Autism has become a hot topic in the last 10 years, largely because the number of children diagnosed with the disorder has increased sharply.

When Ellen Spangenthal's daughter Laura, now 12, was diagnosed in 1996, experts claimed 1 in 2,500 children had autism. Ten years later, the figure is said to be 1 in 166.

Much of that increase is due to different diagnostic criteria, better tools to evaluate children and more publicity.

"My gut reaction is that it's a combination of better diagnostic practices and perhaps a spike in the number of kids," said Stephen R. Anderson, executive director of Summit Educational Resources in Amherst.

It may be difficult to explain autism simply, especially because it's an umbrella term that covers a wide spectrum of disabilities. But the hallmark of autism, Anderson said, is the difficulty in interacting and relating to other people.

"My daughter can add and subtract in French, but she cried for three hours without stopping Sunday night because she didn't feel well and couldn't explain the problem," Spangenthal said. "She can cook a meal, but she can't have a conversation with somebody about what she did over the weekend."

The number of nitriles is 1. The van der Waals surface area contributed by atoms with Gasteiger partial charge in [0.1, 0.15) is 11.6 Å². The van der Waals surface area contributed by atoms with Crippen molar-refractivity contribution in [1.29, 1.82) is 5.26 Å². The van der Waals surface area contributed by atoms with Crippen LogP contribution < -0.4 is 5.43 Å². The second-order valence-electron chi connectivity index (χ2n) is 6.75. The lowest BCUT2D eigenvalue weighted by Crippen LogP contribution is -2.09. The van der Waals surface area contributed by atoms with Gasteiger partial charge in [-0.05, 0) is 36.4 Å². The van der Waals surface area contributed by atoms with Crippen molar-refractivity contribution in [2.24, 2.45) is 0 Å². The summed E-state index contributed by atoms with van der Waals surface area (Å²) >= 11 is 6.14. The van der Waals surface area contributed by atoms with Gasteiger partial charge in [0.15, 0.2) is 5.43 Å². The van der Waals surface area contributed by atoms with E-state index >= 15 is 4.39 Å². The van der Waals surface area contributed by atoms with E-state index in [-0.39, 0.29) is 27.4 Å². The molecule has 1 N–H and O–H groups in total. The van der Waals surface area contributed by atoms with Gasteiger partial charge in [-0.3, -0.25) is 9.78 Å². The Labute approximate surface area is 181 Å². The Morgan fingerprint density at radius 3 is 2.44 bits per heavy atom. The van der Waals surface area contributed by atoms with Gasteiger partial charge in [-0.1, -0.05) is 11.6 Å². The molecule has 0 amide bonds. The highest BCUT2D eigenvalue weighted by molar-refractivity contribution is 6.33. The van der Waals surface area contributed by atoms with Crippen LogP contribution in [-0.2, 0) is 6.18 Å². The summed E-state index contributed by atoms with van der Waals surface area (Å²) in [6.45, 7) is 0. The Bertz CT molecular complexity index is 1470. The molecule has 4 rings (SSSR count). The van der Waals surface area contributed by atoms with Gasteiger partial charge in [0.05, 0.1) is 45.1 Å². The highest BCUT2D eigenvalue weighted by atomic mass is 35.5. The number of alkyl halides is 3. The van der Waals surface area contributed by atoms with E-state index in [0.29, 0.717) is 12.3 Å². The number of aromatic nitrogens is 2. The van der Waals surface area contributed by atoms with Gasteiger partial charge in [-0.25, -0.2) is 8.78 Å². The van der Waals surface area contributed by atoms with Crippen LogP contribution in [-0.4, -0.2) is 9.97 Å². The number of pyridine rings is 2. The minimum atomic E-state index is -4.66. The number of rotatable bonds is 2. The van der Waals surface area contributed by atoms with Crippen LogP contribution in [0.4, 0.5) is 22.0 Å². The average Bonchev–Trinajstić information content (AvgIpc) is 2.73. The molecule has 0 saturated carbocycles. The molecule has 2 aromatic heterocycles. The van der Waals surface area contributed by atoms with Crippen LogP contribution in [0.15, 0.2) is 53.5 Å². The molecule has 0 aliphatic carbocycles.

That's not what the public has seen from "J-Mac," the basketball player who traded quips with President Bush last week.

Or Alex Moshenko, the 12-year-old Clarence boy who testified at a recent health care round table discussion in front of Sen. Hillary Rodham Clinton.

Alex, who has Asperger Syndrome, part of the autism spectrum, lobbied for more research money for autism, telling Clinton that he was there to speak for children who can't.